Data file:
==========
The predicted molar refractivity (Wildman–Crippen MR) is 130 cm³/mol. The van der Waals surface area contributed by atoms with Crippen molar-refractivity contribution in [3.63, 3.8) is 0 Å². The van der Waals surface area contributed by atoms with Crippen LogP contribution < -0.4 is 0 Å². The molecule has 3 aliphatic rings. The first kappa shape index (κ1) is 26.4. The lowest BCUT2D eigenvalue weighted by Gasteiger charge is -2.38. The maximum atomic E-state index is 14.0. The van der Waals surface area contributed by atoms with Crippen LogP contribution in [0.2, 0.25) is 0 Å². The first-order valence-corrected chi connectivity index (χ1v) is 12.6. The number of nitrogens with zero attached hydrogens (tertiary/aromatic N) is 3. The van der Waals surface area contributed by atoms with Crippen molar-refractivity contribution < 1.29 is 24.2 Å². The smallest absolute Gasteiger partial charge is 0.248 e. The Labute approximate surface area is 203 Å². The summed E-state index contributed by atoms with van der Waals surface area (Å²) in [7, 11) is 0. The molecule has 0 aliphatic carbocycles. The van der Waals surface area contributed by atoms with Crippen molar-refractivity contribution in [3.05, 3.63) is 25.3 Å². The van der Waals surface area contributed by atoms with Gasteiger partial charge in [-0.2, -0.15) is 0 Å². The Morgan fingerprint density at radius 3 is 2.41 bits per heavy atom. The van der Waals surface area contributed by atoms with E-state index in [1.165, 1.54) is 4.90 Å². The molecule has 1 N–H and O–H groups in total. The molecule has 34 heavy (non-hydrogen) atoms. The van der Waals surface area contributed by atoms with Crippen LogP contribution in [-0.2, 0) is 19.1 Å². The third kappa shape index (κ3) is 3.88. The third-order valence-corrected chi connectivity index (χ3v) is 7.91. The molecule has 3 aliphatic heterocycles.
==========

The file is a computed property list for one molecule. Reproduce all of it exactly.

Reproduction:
The predicted molar refractivity (Wildman–Crippen MR) is 130 cm³/mol. The van der Waals surface area contributed by atoms with Crippen molar-refractivity contribution in [3.63, 3.8) is 0 Å². The van der Waals surface area contributed by atoms with Crippen LogP contribution < -0.4 is 0 Å². The molecule has 3 aliphatic rings. The first kappa shape index (κ1) is 26.4. The lowest BCUT2D eigenvalue weighted by Gasteiger charge is -2.38. The maximum atomic E-state index is 14.0. The van der Waals surface area contributed by atoms with Crippen LogP contribution in [0.2, 0.25) is 0 Å². The first-order valence-corrected chi connectivity index (χ1v) is 12.6. The number of nitrogens with zero attached hydrogens (tertiary/aromatic N) is 3. The van der Waals surface area contributed by atoms with Crippen molar-refractivity contribution < 1.29 is 24.2 Å². The smallest absolute Gasteiger partial charge is 0.248 e. The Labute approximate surface area is 203 Å². The summed E-state index contributed by atoms with van der Waals surface area (Å²) in [7, 11) is 0. The molecule has 0 aliphatic carbocycles. The van der Waals surface area contributed by atoms with Crippen molar-refractivity contribution in [3.05, 3.63) is 25.3 Å². The van der Waals surface area contributed by atoms with Gasteiger partial charge in [-0.2, -0.15) is 0 Å². The Morgan fingerprint density at radius 3 is 2.41 bits per heavy atom. The van der Waals surface area contributed by atoms with E-state index in [1.165, 1.54) is 4.90 Å². The molecule has 1 N–H and O–H groups in total. The molecule has 34 heavy (non-hydrogen) atoms. The van der Waals surface area contributed by atoms with Crippen LogP contribution in [-0.2, 0) is 19.1 Å². The third kappa shape index (κ3) is 3.88. The third-order valence-corrected chi connectivity index (χ3v) is 7.91. The molecule has 3 aliphatic heterocycles.